Upon hearing most of their albums I was obsessed ,which continues to this day , I found out Jon Anderson wasn't in the group anymore, which at first was dissapointing but then I understood that with Yes this was how things were lineup wise. I was just grateful that the lineup with Benoit and Oliver was active and followed them hoping they would make an album eventually- at least we did get From a Page from that era- but I was very excited when Geoff Downes was coming back with Trevor Horn to produce Fly From Here, the album didn't disappoint- good times!
          The Definitive YES Albums

          -The Yes Album-Fragile-Close to the Edge-Tales From Topographic Oceans-
          -Relayer-Going for the One-Drama-90125-Big Generator-Union-Talk-
          -The Ladder-Magnification-Fly From Here-The Quest-

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            #6
            I had 'Yes' written on my school satchel, but I'd inherited that from an older sibling and I don't think it has anything to do with the band. One of my school mates remarked on it and asked if I was a fan. At that stage I don't think I'd heard anything by them, he described them as 'a sort of puffy David Bowie[!}' Political correctness was not a thing back then.

            I used to buy albums from Bostwick's Records in the market - they seemed to have a lot at £1.99 and I think the first I bought from Yes was Yesterdays. I liked it, but it didn't turn me into a die-hard fan. A while later someone played me CttE and all I remember from that is hearing the flaws in it - the bombast, the clumsy offbeat bass in that bit where it's too high in the mix. I wasn't taken. But by that stage I was buying a lot of albums - both from the aforementioned stall in the main market and a second hand record dealer in Byram Arcade. It was there my eyes alighted on a slightly battered and very cheap copy of Tales from the Topographic Oceans. After a couple of listens I really liked the opening disc and after a few more I loved all of it. It was a ravishing, expansive sound world that captivated me and made me keen to explore the rest of the catalogue.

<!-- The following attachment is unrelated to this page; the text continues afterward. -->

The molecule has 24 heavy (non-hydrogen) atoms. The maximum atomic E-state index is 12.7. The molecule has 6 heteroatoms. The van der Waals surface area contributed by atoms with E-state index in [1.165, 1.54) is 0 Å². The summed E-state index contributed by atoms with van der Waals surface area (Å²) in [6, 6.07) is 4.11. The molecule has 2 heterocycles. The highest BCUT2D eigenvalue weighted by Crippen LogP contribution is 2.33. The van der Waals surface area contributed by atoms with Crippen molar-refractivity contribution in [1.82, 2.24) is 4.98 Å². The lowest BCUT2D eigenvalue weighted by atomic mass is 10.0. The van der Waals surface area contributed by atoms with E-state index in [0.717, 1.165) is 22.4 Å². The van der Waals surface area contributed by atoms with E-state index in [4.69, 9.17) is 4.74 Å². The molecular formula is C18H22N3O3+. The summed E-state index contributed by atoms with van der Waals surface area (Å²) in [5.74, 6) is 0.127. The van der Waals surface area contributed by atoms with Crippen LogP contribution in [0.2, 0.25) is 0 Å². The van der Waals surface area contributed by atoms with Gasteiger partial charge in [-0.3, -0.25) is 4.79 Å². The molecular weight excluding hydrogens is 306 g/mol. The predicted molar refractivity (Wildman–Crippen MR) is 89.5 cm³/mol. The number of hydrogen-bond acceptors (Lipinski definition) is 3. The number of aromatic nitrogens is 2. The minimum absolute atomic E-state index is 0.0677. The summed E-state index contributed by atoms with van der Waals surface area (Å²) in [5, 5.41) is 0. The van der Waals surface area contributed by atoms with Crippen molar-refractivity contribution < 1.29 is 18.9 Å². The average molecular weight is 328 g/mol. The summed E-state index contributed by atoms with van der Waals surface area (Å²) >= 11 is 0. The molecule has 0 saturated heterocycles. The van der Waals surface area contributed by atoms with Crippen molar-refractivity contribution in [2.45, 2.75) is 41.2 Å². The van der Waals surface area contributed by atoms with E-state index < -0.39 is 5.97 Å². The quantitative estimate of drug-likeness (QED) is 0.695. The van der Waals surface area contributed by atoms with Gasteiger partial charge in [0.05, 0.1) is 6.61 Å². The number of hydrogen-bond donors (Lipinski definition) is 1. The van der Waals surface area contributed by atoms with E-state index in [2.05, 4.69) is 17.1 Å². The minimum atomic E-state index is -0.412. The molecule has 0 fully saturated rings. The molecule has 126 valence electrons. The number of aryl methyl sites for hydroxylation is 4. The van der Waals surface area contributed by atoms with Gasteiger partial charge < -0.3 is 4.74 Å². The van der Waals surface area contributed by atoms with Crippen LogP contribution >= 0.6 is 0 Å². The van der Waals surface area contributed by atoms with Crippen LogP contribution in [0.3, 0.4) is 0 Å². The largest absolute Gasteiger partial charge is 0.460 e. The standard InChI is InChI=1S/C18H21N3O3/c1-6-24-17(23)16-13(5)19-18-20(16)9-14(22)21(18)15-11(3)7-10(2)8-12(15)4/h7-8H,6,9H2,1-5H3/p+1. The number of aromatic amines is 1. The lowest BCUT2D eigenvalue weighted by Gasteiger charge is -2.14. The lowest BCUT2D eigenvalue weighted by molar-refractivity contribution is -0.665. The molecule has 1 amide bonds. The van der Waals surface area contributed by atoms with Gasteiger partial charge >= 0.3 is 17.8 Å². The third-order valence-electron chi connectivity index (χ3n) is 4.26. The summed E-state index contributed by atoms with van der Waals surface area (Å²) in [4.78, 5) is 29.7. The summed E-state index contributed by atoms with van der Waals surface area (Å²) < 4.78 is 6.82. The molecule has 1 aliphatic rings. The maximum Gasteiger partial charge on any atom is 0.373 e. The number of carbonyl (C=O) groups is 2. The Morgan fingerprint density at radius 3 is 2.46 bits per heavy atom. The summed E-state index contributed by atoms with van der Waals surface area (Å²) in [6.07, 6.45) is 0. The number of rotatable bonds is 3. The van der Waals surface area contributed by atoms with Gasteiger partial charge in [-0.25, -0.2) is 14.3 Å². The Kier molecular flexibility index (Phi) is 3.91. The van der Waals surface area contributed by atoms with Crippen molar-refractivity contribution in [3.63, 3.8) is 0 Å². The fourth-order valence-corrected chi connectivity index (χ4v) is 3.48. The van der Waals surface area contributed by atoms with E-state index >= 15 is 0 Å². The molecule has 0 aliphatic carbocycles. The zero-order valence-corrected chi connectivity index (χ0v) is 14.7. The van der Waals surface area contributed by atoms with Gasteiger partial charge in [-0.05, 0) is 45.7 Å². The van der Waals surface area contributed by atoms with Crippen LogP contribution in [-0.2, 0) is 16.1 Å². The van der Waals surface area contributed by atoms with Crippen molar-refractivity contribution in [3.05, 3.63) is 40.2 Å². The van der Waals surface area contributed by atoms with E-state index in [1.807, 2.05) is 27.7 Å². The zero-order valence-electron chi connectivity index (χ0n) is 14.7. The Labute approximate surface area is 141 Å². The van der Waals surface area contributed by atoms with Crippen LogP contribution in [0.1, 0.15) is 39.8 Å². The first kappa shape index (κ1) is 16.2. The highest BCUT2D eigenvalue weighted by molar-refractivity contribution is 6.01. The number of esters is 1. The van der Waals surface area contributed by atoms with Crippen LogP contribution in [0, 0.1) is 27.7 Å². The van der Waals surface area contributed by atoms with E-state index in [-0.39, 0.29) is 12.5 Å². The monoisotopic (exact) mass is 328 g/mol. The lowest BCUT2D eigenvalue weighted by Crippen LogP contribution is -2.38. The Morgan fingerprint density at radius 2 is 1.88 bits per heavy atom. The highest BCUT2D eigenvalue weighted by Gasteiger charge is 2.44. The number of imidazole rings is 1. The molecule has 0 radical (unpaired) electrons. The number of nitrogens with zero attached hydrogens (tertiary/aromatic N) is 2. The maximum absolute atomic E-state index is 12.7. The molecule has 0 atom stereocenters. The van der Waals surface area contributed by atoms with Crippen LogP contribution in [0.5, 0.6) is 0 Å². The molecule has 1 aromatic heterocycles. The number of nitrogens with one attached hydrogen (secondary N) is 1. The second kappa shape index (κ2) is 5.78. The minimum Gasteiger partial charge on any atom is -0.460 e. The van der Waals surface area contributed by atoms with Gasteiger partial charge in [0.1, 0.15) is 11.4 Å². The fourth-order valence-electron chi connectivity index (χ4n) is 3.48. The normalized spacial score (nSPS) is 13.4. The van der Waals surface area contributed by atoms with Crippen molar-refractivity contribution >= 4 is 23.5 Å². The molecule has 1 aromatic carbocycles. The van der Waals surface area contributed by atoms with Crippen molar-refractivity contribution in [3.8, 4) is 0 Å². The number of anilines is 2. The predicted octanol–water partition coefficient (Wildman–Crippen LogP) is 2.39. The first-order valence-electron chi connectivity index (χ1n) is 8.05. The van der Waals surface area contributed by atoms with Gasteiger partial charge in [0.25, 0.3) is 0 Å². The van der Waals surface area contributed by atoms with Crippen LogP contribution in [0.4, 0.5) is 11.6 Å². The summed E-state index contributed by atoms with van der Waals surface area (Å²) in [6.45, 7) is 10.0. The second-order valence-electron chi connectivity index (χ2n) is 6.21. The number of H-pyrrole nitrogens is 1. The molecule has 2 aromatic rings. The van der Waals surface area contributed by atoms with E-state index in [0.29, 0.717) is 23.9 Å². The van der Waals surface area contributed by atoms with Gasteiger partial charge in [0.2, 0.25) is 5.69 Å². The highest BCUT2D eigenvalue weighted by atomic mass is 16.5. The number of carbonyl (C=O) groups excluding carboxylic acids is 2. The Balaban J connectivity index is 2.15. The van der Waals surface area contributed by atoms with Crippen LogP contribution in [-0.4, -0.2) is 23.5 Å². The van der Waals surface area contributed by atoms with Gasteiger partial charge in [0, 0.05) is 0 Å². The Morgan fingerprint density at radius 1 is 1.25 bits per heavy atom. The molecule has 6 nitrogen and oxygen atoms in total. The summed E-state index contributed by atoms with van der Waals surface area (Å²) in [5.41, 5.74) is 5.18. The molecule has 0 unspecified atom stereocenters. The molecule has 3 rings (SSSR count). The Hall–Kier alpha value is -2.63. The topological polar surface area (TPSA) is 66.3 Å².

I think I probably bought Going for the One a few weeks after its release and I acquired Tormato on the day of its release - by then they were 'my band' and I had all the other studio albums. Unfortunately they started to lose me a little bit after that as they seemed to disappear from the scene with much more seismic volatility in the lineup. My Yes was gone along with that magnificent run.

            I continued to love those albums but I suppose it was the return of the classic lineup that really reignited my interest along with the rise of the internet and discussion of the band and what it was doing then.

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              #7
              1972 - second year at high school. We had a music teacher who, to encourage participation in the class, allowed the last 10 minutes of the period for pupils to bring in records to play. One day someone brought in The Yes Album and I heard Yours Is No Disgrace for the first time.

              1975 - first Yes concert in Vancouver while on holiday. This was the original Relayer tour.

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                #8
                Mid 1970s whilst at secondary school in London. Saw the film Yessongs at Hammersmith Odeon with two friends - we were the only three in the whole cinema for a teatime showing after school. Heard Relayer live from QPR, wafting in the wind, since we lived quite near, had front row seats every night for the Wembley 1977 gigs - four of us camped overnight outside the venue to get them.

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                  #9